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The Role of Costumes and Costume Designers

by Deborah Nadoolman Landis

Congratulations to Deborah Nadoolman Landis, author of Filmcraft: Costume Design who will be presented with the 2015 Edith Head Award for the Advancement and Education of the Art of Costume Design at the Costume Designer Guild Awards in February. For more information: http://bit.ly/1E2FMev The role of the costume designer is really quite simple: costume designers…

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Filmmakers & Financing – Why Bother with a Business Plan?

by Louise Levison

WHY BOTHER WITH A BUSINESS PLAN? Art Versus Profit Lately, this topic has been in heated discussions on social networking and entertainment industry sites. Such activity is often the result of any film festival or market. At the 2010 Los Angeles Film Festival, James Stern, CEO of Endgame, stated three rules when making a film:…

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The Art of Going Boom:
The Proper Use of Boom Mics

by Jay Rose

No matter what kind of mic and pole you use, the basic concept is simple. Hold things so the mic is above the actor, slightly in front of and pointed towards the mouth. Make it as close as physically possible without being in the frame. Thirty inches from the actor can be too far away,…

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A Conversation with Nancy St. John, VFK Producer

by Scott Arundale and Tashi Trieu

Nancy St. John has been in the visual effects business for over 30 years. In 1996 she was the production side visual effects producer for the Academy Award Winner “Babe” and in 2001 for another Academy Award winner, Ridley Scott’s “Gladiator”. She was also a visual effects producer for the Academy Award Nominee “I-Robot” in…

Figure 4-20 Three ways to reverse the screen direction of a subject while maintaining the feeling of forward progress. From shot a (moving screen right); changing direction within a shot (b1); cutting to a neutral shot (b2); or using another character's POV shot (b3 and b4) will allow us to continue the journey toward screen left (c).

Changing Stage Direction – 3 Simple Ways

by Mick Hurbis-Cherrier

Maintaining only one screen direction over the course of a longer traveling sequence can get somewhat monotonous for a viewer. It’s easily possible to change screen direction (i.e., the axis of action) and still maintain the feel of a character’s progress toward the destination. Below shows three simple ways we can change screen direction for…

Actor Dave Annable (“Justin Walker”) with director Bethany Rooney on the set of ABC’s Brothers & Sisters. (Brothers & Sisters trademarks and copyrighted material have been used with the permission of ABC Studios.)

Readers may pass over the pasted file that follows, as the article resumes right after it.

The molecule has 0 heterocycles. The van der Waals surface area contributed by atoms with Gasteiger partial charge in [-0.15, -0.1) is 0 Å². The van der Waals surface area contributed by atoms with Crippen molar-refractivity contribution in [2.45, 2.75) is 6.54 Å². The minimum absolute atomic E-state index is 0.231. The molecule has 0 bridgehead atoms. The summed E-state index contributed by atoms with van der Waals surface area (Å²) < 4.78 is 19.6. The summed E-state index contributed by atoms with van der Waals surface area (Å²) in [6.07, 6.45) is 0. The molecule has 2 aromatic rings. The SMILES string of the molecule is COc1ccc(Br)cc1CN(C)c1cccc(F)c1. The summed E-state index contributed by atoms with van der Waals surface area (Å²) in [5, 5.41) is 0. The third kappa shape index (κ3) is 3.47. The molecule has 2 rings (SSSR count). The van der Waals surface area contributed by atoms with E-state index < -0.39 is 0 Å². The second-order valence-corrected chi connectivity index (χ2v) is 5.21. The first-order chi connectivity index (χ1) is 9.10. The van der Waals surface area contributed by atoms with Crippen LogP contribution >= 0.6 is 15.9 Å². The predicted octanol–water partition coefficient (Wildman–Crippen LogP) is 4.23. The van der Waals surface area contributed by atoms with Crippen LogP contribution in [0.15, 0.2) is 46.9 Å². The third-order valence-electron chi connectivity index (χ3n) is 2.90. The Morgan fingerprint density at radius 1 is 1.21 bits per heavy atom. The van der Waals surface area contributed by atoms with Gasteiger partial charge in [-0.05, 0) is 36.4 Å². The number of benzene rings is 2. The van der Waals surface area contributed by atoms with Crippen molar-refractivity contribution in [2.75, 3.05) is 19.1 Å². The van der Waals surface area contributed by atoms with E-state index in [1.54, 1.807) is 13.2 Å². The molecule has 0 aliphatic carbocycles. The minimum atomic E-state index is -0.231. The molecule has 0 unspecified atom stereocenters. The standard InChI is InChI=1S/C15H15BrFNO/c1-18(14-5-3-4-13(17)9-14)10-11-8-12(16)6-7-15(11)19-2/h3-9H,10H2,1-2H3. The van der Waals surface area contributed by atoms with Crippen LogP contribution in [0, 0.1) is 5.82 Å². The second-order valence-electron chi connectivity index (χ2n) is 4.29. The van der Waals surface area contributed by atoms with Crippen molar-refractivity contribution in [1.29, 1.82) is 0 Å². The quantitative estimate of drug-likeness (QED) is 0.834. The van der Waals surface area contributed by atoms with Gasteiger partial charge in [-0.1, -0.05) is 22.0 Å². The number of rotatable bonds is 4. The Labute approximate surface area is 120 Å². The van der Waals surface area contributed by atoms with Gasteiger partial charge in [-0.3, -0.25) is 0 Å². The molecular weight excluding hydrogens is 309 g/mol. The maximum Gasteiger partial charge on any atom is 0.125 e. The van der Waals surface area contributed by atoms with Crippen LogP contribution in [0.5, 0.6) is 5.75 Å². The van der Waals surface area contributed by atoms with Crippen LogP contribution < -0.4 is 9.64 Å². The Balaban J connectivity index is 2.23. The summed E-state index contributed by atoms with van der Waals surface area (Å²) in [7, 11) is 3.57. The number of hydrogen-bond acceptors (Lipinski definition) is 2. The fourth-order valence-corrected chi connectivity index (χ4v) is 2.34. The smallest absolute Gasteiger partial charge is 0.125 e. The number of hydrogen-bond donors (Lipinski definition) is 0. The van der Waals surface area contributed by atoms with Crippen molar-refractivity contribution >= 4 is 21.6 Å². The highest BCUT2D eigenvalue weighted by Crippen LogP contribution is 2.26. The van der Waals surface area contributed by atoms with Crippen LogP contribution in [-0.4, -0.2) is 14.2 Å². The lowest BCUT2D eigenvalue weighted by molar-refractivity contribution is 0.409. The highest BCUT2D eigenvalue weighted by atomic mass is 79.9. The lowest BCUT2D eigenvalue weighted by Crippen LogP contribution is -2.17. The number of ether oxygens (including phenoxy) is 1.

Directing and Shaping a Performance on Set

by Bethany Rooney and Mary Lou Belli

The practical part of directing actors happens on set during rehearsal. This time is when you shape an actor’s performance. It should be a closed rehearsal, that is, no crew members other than the script supervisor, the director of photography, and your 1st AD invited. Your actors will have done their homework, hopefully, and they…

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Craft Your Script to Fit the Needs of the Moment – The Blueprint vs. The Sales Document

by Arthur Vincie

SO YOU THINK THE SCRIPT IS READY? You think your script is perfect. It’s wonderful, it’s awesome, you could shoot it tomorrow if someone gave you all the money for it. At least, that’s what I thought after I finished the second draft of Found In Time. However, this is rarely the case. Scripts are…

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Dialogue Editing – Where to Edit

by John Purcell

By necessity, editing dialogue involves making splices. You must get from this shot to the next—where do you jump? By far the most common place to move between clips is in the space between them. This allows for a natural transfer of energy from one source to another (see below), and it usually works. Longer…

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The Practical Differences Between Film and Digital Sensors

by David Stump

The single best piece of advice that I can offer with regard to the difference between exposing film and exposing digital is this: It’s OK and sometimes desirable to slightly overexpose film, but it is not OK or advisable to overexpose digital unless that overexposure is exactly what you want! Cinematographers have widely varying methodologies…

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What Does a TV Producer Really Do?

by Cathrine Kellison, Dustin Morrow & Kacey Morrow

The definition of a producer: An idealist, a realist, a practical dreamer, a sophisticated gambler, and a stage-struck child. – Oscar Hammerstein THE PRODUCER’S DOMAIN Television has affected—and reflected—the culture of global communications for over a half-century. And now, the explosion of new media is demonstrating a similar impact, as it bursts onto the scene…

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MasteringFilm, powered by bestselling Focal Press authors and industry experts, features tips, advice, articles, video tutorials, interviews, and other resources for aspiring and current filmmakers. No matter what your filmmaking interest is, including directing, screenwriting, postproduction, cinematography, producing, or the film business, MasteringFilm has you covered. You’ll learn from professionals at the forefront of filmmaking, allowing you to take your skills to the next level.